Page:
Research and development in universities generate a majority of the evidence-based global health innovations that are introduced in the developing world.
Confession: I love academics. I find my work particularly meaningful when I come across evidence-based game-changers for health issues at home and abroad. It seems a natural fit, then, that, having discussed the roles of government and non-government organizations in global health funding, the final piece in my three-part series will focus on the role of universities in global health.
Academic research plays a vital role in the discovery of new drugs, the analysis of care pathways, and the development of global public health campaigns. Approximately one-third to one-quarter of all new drugs originate in university labs. It is in universities where the best minds are free to explore possibilities, to experiment, to learn from failures and promote successes.
Rating agencies recently released grades for universities in the UK, US, and Canada. In the UK, the Global Health Research League Table (GHRLT) measured the commitment of the UK’s top 25 funded universities to global health research based on their level of investment in global health and medical research that addresses neglected diseases. The UK universities are also graded based on access to their innovations in developing countries, as well as access to their discoveries in the online research community.
Source: Global Health Grades
In North America, 50 universities were ranked similarly, on investment in research and access. Additionally, North American grades include a third category: empowerment. Empowerment scores, in this case, are determined by how well an institution prepares the next generation of global health leaders to respond to access and innovation crises.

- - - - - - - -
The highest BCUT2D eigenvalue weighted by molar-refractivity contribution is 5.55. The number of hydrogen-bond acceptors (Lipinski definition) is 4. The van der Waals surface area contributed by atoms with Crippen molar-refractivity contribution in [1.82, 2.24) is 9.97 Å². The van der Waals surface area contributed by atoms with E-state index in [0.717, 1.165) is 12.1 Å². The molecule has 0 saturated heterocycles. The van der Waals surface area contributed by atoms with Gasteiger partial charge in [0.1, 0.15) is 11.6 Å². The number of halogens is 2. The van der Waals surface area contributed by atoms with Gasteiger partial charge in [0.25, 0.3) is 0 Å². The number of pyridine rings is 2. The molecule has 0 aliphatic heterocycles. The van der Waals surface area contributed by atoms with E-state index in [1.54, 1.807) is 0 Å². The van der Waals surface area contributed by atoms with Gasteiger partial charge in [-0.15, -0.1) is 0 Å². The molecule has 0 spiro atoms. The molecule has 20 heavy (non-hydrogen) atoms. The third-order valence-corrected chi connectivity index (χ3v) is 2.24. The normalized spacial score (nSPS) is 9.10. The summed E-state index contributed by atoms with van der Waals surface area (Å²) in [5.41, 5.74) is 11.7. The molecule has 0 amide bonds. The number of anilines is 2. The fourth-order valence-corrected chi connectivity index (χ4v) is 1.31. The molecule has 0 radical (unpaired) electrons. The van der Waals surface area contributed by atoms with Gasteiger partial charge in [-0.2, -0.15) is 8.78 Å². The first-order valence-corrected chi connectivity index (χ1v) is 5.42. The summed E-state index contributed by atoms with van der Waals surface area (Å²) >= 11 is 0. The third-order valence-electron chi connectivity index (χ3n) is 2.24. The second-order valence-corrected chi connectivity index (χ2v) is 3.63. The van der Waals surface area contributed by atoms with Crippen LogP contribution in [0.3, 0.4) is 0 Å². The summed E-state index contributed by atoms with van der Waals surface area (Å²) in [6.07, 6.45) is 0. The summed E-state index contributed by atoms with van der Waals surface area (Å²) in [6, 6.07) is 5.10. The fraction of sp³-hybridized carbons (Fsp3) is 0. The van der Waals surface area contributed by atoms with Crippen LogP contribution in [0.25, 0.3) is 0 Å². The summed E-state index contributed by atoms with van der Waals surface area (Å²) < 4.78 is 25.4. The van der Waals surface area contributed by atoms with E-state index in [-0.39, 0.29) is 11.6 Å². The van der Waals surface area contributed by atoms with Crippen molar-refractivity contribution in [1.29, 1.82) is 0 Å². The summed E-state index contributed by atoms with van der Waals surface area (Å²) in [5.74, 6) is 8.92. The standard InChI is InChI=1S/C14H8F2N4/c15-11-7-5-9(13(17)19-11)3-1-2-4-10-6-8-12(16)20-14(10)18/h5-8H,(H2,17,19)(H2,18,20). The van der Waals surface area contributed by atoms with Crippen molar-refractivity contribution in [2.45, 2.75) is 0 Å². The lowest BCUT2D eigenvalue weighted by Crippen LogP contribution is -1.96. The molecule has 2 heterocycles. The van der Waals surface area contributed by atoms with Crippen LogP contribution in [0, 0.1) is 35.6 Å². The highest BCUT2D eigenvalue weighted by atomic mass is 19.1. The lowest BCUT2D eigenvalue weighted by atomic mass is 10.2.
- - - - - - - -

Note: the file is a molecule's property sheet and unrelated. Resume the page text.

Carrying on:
Source: Global Health Grades
Our society loves grades. They consolidate performance in a convenient and easy to understand package. Even my six-year-old son, in glancing at my laptop as I wrote this article, was eager to scroll up to the top of the list to see “who got an A.” In the fields of medicine and global health, though, it seems important to remember that even a “C” means that there is progress. Ultimately, grades matter little.
In comments about the rankings, Harvard University’s Paul Farmer states his belief that they “illuminate the effects of academic biomedical research on the health of the world’s poor, and hold universities accountable for the impact, or lack of impact, that their policies have on global health.”
Universities can improve their impact on global health—grades aside—by bolstering their research programs that focus on health in low and middle-income countries and neglected diseases. They can foster innovative communities by opening up access to their research, sharing best practices, and allowing generic drug makers to develop lower-cost versions of medicines.
The nuviun industry network is intended to contribute to discussion and stimulate debate on important issues in global digital health. The views are solely those of the author.